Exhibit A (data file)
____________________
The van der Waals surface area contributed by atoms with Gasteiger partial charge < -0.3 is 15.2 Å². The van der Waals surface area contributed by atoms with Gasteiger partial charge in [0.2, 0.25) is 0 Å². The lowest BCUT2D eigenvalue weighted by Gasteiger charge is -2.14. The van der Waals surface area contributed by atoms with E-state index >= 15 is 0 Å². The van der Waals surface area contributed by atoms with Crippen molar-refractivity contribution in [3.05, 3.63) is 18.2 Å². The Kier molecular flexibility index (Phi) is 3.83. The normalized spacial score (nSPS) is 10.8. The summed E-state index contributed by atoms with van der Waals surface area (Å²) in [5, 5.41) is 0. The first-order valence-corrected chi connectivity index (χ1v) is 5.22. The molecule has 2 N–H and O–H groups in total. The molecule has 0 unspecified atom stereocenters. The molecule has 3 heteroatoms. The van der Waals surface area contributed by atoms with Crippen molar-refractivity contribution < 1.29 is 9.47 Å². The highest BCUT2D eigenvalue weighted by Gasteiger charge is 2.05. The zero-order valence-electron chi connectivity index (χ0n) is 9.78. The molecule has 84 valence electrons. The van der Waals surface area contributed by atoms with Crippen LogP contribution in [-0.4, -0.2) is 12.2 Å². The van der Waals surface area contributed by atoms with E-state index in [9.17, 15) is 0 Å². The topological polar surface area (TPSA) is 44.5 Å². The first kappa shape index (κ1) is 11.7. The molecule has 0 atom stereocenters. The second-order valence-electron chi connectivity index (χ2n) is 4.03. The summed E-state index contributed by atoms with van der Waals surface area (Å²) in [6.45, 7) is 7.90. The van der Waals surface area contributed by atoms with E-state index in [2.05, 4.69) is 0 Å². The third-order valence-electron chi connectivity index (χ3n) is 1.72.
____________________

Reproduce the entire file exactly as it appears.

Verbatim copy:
The van der Waals surface area contributed by atoms with Gasteiger partial charge < -0.3 is 15.2 Å². The van der Waals surface area contributed by atoms with Gasteiger partial charge in [0.2, 0.25) is 0 Å². The lowest BCUT2D eigenvalue weighted by Gasteiger charge is -2.14. The van der Waals surface area contributed by atoms with E-state index >= 15 is 0 Å². The van der Waals surface area contributed by atoms with Crippen molar-refractivity contribution in [3.05, 3.63) is 18.2 Å². The Kier molecular flexibility index (Phi) is 3.83. The normalized spacial score (nSPS) is 10.8. The summed E-state index contributed by atoms with van der Waals surface area (Å²) in [5, 5.41) is 0. The first-order valence-corrected chi connectivity index (χ1v) is 5.22. The molecule has 2 N–H and O–H groups in total. The molecule has 0 unspecified atom stereocenters. The molecule has 3 heteroatoms. The van der Waals surface area contributed by atoms with Crippen molar-refractivity contribution < 1.29 is 9.47 Å². The highest BCUT2D eigenvalue weighted by Gasteiger charge is 2.05. The zero-order valence-electron chi connectivity index (χ0n) is 9.78. The molecule has 84 valence electrons. The van der Waals surface area contributed by atoms with Crippen LogP contribution in [-0.4, -0.2) is 12.2 Å². The van der Waals surface area contributed by atoms with E-state index in [9.17, 15) is 0 Å². The topological polar surface area (TPSA) is 44.5 Å². The first kappa shape index (κ1) is 11.7. The molecule has 0 atom stereocenters. The second-order valence-electron chi connectivity index (χ2n) is 4.03. The summed E-state index contributed by atoms with van der Waals surface area (Å²) in [6.45, 7) is 7.90. The van der Waals surface area contributed by atoms with E-state index in [2.05, 4.69) is 0 Å². The third-order valence-electron chi connectivity index (χ3n) is 1.72.